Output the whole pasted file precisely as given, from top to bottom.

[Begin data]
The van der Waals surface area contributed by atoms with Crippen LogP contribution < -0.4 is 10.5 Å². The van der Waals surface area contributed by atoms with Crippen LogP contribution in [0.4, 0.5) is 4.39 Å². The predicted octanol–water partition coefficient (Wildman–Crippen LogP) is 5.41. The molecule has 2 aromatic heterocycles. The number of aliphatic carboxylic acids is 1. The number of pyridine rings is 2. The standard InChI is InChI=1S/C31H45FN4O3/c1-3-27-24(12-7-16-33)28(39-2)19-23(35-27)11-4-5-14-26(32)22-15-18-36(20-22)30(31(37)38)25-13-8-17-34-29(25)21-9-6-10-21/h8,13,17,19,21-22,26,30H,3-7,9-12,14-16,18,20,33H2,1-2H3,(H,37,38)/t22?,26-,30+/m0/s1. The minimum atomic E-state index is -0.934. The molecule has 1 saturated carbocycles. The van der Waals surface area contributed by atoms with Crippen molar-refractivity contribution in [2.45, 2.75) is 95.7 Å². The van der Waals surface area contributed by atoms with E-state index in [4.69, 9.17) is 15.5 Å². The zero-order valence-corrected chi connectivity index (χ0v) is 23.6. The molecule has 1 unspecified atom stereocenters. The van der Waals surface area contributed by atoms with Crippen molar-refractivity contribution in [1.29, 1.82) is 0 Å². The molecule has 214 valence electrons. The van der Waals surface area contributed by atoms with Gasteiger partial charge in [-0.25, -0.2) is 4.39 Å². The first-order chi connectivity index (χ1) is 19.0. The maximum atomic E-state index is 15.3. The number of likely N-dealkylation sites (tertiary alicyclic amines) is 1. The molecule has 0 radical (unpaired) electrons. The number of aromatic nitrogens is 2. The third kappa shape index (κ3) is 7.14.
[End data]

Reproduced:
The van der Waals surface area contributed by atoms with Crippen LogP contribution < -0.4 is 10.5 Å². The van der Waals surface area contributed by atoms with Crippen LogP contribution in [0.4, 0.5) is 4.39 Å². The predicted octanol–water partition coefficient (Wildman–Crippen LogP) is 5.41. The molecule has 2 aromatic heterocycles. The number of aliphatic carboxylic acids is 1. The number of pyridine rings is 2. The standard InChI is InChI=1S/C31H45FN4O3/c1-3-27-24(12-7-16-33)28(39-2)19-23(35-27)11-4-5-14-26(32)22-15-18-36(20-22)30(31(37)38)25-13-8-17-34-29(25)21-9-6-10-21/h8,13,17,19,21-22,26,30H,3-7,9-12,14-16,18,20,33H2,1-2H3,(H,37,38)/t22?,26-,30+/m0/s1. The minimum atomic E-state index is -0.934. The molecule has 1 saturated carbocycles. The van der Waals surface area contributed by atoms with Crippen molar-refractivity contribution in [2.45, 2.75) is 95.7 Å². The van der Waals surface area contributed by atoms with E-state index in [4.69, 9.17) is 15.5 Å². The zero-order valence-corrected chi connectivity index (χ0v) is 23.6. The molecule has 1 unspecified atom stereocenters. The van der Waals surface area contributed by atoms with Crippen molar-refractivity contribution in [1.29, 1.82) is 0 Å². The molecule has 214 valence electrons. The van der Waals surface area contributed by atoms with Gasteiger partial charge in [-0.25, -0.2) is 4.39 Å². The first-order chi connectivity index (χ1) is 19.0. The maximum atomic E-state index is 15.3. The number of likely N-dealkylation sites (tertiary alicyclic amines) is 1. The molecule has 0 radical (unpaired) electrons. The number of aromatic nitrogens is 2. The third kappa shape index (κ3) is 7.14.